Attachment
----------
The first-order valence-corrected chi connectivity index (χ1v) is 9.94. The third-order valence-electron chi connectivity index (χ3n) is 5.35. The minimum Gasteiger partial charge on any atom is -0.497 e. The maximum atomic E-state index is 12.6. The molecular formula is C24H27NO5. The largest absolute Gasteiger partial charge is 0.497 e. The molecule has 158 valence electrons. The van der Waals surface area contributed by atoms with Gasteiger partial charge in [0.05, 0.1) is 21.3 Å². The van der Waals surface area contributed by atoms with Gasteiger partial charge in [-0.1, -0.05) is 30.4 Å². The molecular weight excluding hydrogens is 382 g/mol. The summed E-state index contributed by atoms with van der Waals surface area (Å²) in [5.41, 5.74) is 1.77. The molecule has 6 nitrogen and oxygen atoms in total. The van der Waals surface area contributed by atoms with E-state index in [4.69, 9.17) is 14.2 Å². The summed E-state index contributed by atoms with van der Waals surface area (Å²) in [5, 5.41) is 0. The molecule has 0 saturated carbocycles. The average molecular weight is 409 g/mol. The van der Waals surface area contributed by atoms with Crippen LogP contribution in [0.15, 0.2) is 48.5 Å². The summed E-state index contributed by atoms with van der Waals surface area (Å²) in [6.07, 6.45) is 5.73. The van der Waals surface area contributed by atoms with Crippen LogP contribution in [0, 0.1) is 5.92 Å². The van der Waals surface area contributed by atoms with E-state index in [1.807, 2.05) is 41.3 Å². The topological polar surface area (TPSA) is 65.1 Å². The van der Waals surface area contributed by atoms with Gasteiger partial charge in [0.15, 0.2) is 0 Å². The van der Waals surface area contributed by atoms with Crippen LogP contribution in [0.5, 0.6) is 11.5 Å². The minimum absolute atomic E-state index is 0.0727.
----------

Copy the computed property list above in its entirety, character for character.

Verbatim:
The first-order valence-corrected chi connectivity index (χ1v) is 9.94. The third-order valence-electron chi connectivity index (χ3n) is 5.35. The minimum Gasteiger partial charge on any atom is -0.497 e. The maximum atomic E-state index is 12.6. The molecular formula is C24H27NO5. The largest absolute Gasteiger partial charge is 0.497 e. The molecule has 158 valence electrons. The van der Waals surface area contributed by atoms with Gasteiger partial charge in [0.05, 0.1) is 21.3 Å². The van der Waals surface area contributed by atoms with Gasteiger partial charge in [-0.1, -0.05) is 30.4 Å². The molecular weight excluding hydrogens is 382 g/mol. The summed E-state index contributed by atoms with van der Waals surface area (Å²) in [5.41, 5.74) is 1.77. The molecule has 6 nitrogen and oxygen atoms in total. The van der Waals surface area contributed by atoms with E-state index in [4.69, 9.17) is 14.2 Å². The summed E-state index contributed by atoms with van der Waals surface area (Å²) in [5, 5.41) is 0. The molecule has 0 saturated carbocycles. The average molecular weight is 409 g/mol. The van der Waals surface area contributed by atoms with Crippen LogP contribution in [0.15, 0.2) is 48.5 Å². The summed E-state index contributed by atoms with van der Waals surface area (Å²) in [6.07, 6.45) is 5.73. The van der Waals surface area contributed by atoms with Crippen LogP contribution in [0, 0.1) is 5.92 Å². The van der Waals surface area contributed by atoms with E-state index in [1.807, 2.05) is 41.3 Å². The topological polar surface area (TPSA) is 65.1 Å². The van der Waals surface area contributed by atoms with Gasteiger partial charge in [0.15, 0.2) is 0 Å². The van der Waals surface area contributed by atoms with Crippen LogP contribution in [0.5, 0.6) is 11.5 Å². The minimum absolute atomic E-state index is 0.0727.